What’s Included, What’s Excluded, and Why

Why these films?

In considering how fictional and real spaces impact one another, it made sense to focus on films that portray an imagined version of the real Philadelphia.  The act of recreating the city requires filmmakers to say something meaningful about the space in which their stories are set.

Why did you exclude demolished and unrecognizable sites?  

I wanted using these maps to be fun, and I didn’t feel that visiting sites that no longer exist or have become unrecognizable would spark the joy of standing where a beloved scene took place.  Undoubtedly, it is important to examine how the city has changed over time and consider the impact of those changes on the people who live there. While visiting demolished or renovated sites is an interesting way of marking this change, the characters who inhabit these films do not feel its effects because their lives do not continue beyond the screen.  Therefore, considering these sites through the lens of their experiences feels less valuable to me than digging more deeply into the way changes to them have impacted real Philadelphians. In this spirit, I did not include locations like Ophelia’s apartment in Trading Places, the Spectrum, the South St. shops of Blow Out, or the pet store where we first see Adrian and Rocky together.  

What about all the great Philadelphia films that touch on the fantastic, amazing, and impossible?

There is no doubt that films like 12 Monkeys, Mannequin, National Treasure, Transformers 2: Revenge of the Fallen, and those of M. Night Shyamalan inspire fandom and merit study.  But, the process of exploring a place as both real and a portal to fantastical worlds and events is a slightly different project, one that has something different to say about the city’s identity.  In these films, forces we cannot bring to bear in real life shape and change the city, and I wanted to focus on those forces we can recognize in fiction and then marshal in the place we return to when we leave the theater or turn off the TV.  Exploring the films listed above is a worthy project to be sure, and perhaps one day I’ll find the time to build a sister site called Philadelphia Beyond Imagination.

What about films with a scene or two that take place in Philadelphia?

I wanted to explore the implications of recreating the city and the experience of living in it.  The kind of depth that helped me answer the question at the heart of this venture meant that characters needed to spend considerable time there.  Only then could I consider how Philadelphia shaped a character and how that character shaped the city. Based on our own lives, we all understand that living in a place is different than just visiting it, even if something of real import happens to us there.  As such, I chose not to consider films like Age of Innocence, Beloved, Italian Job, The Wrestler, and others that include just a scene or two in Philly.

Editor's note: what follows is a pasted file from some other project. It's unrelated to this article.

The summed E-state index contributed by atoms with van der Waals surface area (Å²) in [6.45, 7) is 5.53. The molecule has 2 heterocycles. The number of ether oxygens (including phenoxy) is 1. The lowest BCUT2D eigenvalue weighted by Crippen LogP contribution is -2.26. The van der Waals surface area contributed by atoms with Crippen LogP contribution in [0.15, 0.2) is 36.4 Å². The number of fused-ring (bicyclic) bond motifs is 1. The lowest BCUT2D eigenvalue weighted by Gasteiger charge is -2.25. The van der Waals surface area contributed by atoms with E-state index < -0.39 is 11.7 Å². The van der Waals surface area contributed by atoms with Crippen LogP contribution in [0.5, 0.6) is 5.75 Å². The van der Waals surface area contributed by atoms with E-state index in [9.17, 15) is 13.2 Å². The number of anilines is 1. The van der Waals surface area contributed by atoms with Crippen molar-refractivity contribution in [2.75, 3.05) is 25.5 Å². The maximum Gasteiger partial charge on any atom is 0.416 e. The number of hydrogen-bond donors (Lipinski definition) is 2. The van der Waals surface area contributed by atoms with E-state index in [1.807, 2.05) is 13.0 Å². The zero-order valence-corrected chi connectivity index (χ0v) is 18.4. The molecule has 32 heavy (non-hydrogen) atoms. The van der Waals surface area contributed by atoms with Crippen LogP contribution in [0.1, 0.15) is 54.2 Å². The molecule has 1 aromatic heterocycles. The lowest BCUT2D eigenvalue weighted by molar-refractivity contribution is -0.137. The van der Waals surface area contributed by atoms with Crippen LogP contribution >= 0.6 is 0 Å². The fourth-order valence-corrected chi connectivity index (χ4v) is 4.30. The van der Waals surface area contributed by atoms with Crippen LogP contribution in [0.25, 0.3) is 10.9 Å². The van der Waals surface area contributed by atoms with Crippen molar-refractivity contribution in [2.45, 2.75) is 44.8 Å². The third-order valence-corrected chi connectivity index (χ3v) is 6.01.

What about the suburbs?

Philadelphia is large and contains multitudes.  But, there is still something distinctive about living within its limits compared to living even just beyond them.  Philly’s suburbs and surrounding areas have different identities from the city (though these identities are certainly connected to it).  For the sake of this project, I chose to include only films that use Philadelphia as a primary setting or involve multiple essential scenes set there.  In addition, I included only locations within the city limits. This approach meant excluding films like Witness as well as the suburban locations in films like Silver Linings Playbook.

What about Invincible?

I was interested in what happens when one realizes a fully imagined place through storytelling.  In the films included in this project, filmmakers make choices (almost) entirely based on the events of their narratives and their understandings of the city.  They choose Famous 4th St. Deli or Rittenhouse Square or 1818 E. Tusculum St. because that location says something distinctive and precise about a character.  When real events dictate some of these choices, the purpose of the filmmaker is slightly different and slightly less connected to the work I wanted to do through this site.  In making Invincible, which is based on a real person, the filmmakers had to consider the facts of that person’s life and the places they lived and worked.  Though its makers, of course, brought massive powers of imagination to bear in creating their final product, its inextricable connection to real events changes its nature in a way that made me decide not to include it here.  

What about the Upside?

Honesty is the best policy.  I completed this project for a course in my master’s program.  I have two young children and a full-time job as a teacher. I just haven’t had a chance to see this movie.  I’ll watch it this summer and consider adding a new map to the collection!

Did I miss any other Philadelphia films that meet my criteria?  

You don’t know what you don’t know!  But, people are not shy on the internet.  I’m sure folks will let me know if I did. I’ll be glad to take a look at any films that meet the criteria I laid out above and consider adding a map for them.